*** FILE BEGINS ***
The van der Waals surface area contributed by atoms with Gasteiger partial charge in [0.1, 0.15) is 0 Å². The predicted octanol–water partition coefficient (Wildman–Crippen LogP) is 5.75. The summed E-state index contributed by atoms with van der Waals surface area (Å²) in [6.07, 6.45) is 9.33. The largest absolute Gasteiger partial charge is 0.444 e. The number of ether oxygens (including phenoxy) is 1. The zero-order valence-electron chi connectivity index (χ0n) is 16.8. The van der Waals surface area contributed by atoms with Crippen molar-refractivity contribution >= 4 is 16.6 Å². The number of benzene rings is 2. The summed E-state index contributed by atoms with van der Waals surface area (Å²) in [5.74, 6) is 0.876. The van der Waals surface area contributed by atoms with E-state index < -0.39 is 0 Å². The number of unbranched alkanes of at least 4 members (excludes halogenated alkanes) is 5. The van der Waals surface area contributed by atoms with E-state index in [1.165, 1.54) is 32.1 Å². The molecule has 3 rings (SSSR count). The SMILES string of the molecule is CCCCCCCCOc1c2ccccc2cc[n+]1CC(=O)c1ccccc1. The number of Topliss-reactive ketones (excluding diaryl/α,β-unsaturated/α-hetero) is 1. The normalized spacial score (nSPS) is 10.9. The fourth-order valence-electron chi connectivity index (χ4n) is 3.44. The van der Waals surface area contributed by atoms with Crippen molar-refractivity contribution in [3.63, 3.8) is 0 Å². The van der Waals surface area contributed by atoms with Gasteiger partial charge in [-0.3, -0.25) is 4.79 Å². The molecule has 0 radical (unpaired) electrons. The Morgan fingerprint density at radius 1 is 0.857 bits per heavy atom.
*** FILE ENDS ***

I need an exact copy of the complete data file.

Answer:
The van der Waals surface area contributed by atoms with Gasteiger partial charge in [0.1, 0.15) is 0 Å². The predicted octanol–water partition coefficient (Wildman–Crippen LogP) is 5.75. The summed E-state index contributed by atoms with van der Waals surface area (Å²) in [6.07, 6.45) is 9.33. The largest absolute Gasteiger partial charge is 0.444 e. The number of ether oxygens (including phenoxy) is 1. The zero-order valence-electron chi connectivity index (χ0n) is 16.8. The van der Waals surface area contributed by atoms with Crippen molar-refractivity contribution >= 4 is 16.6 Å². The number of benzene rings is 2. The summed E-state index contributed by atoms with van der Waals surface area (Å²) in [5.74, 6) is 0.876. The van der Waals surface area contributed by atoms with E-state index < -0.39 is 0 Å². The number of unbranched alkanes of at least 4 members (excludes halogenated alkanes) is 5. The van der Waals surface area contributed by atoms with E-state index in [1.165, 1.54) is 32.1 Å². The molecule has 3 rings (SSSR count). The SMILES string of the molecule is CCCCCCCCOc1c2ccccc2cc[n+]1CC(=O)c1ccccc1. The number of Topliss-reactive ketones (excluding diaryl/α,β-unsaturated/α-hetero) is 1. The normalized spacial score (nSPS) is 10.9. The fourth-order valence-electron chi connectivity index (χ4n) is 3.44. The van der Waals surface area contributed by atoms with Crippen molar-refractivity contribution in [3.63, 3.8) is 0 Å². The van der Waals surface area contributed by atoms with Gasteiger partial charge in [-0.3, -0.25) is 4.79 Å². The molecule has 0 radical (unpaired) electrons. The Morgan fingerprint density at radius 1 is 0.857 bits per heavy atom.